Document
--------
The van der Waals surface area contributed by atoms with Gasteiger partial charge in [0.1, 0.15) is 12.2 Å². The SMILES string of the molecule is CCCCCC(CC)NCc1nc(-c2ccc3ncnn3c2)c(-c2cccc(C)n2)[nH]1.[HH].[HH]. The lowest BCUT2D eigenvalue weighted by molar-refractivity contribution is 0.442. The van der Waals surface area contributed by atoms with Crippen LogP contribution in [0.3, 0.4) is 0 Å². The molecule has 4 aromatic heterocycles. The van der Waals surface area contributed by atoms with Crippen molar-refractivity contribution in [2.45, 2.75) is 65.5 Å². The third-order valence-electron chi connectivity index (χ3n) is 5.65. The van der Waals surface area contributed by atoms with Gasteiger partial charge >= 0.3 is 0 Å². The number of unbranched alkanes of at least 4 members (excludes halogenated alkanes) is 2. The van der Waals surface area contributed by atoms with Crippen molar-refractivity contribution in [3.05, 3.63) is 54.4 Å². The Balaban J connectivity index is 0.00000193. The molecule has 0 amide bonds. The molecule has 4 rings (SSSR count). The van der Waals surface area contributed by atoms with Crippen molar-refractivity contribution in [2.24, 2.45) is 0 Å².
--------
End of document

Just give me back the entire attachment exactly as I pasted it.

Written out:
The van der Waals surface area contributed by atoms with Gasteiger partial charge in [0.1, 0.15) is 12.2 Å². The SMILES string of the molecule is CCCCCC(CC)NCc1nc(-c2ccc3ncnn3c2)c(-c2cccc(C)n2)[nH]1.[HH].[HH]. The lowest BCUT2D eigenvalue weighted by molar-refractivity contribution is 0.442. The van der Waals surface area contributed by atoms with Crippen LogP contribution in [0.3, 0.4) is 0 Å². The molecule has 4 aromatic heterocycles. The van der Waals surface area contributed by atoms with Crippen molar-refractivity contribution in [2.45, 2.75) is 65.5 Å². The third-order valence-electron chi connectivity index (χ3n) is 5.65. The van der Waals surface area contributed by atoms with Gasteiger partial charge >= 0.3 is 0 Å². The number of unbranched alkanes of at least 4 members (excludes halogenated alkanes) is 2. The van der Waals surface area contributed by atoms with Crippen molar-refractivity contribution in [3.05, 3.63) is 54.4 Å². The Balaban J connectivity index is 0.00000193. The molecule has 0 amide bonds. The molecule has 4 rings (SSSR count). The van der Waals surface area contributed by atoms with Crippen molar-refractivity contribution in [2.24, 2.45) is 0 Å².